If primers weren't present in PCR at what temperature would DNA re-anneal? I am wondering how primers manage to bind on DNA strands before DNA manages to anneal back together.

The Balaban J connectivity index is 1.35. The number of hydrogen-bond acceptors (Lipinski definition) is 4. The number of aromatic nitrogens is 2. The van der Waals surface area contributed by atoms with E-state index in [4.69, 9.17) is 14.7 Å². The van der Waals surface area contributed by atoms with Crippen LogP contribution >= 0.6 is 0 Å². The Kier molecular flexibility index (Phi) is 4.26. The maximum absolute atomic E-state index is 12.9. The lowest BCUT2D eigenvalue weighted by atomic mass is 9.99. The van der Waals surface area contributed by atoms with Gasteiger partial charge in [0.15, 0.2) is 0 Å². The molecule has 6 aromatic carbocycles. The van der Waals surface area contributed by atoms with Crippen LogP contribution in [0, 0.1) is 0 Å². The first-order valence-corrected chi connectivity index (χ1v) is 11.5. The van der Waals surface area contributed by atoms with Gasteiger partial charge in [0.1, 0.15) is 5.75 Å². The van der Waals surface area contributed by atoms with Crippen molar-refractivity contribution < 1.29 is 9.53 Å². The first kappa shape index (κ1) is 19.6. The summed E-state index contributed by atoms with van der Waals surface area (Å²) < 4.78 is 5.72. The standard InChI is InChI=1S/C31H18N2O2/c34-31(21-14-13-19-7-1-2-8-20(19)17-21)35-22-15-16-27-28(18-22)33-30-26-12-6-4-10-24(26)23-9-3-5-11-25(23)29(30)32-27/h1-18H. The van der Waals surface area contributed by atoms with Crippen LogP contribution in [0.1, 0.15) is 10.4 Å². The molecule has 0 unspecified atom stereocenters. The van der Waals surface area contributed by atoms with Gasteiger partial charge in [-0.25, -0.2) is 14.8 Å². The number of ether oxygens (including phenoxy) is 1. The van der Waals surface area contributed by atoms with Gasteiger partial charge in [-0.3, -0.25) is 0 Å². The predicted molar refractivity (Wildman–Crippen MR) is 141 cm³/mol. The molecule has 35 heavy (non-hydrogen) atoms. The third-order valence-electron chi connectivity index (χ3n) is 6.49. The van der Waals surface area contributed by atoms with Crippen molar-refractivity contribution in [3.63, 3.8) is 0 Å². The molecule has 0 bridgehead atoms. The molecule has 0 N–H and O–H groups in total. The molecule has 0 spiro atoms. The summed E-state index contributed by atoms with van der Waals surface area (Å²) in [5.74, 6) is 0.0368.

To answer your second question, one of the main reasons primers anneal before your target re-anneals to itself is not because it binds stronger, but because you add primers in large molar excess to their targets. The primers will find your template faster than your template will find another matching template, and once the primer is annealed the template cant bind onto another template even if that reaction is more energetically favorable. This molar excess is a requirement for the exponential amplification in PCR, and when you start to lose the excess primer concentration you lose exponential increase due to your targets re-annealing (and you get the production of unwanted PCR artifacts like chimeras). As for the temperature, it depends on your template, but I guess it has to be somewhere between the primer annealing temp and the temp of your melting step.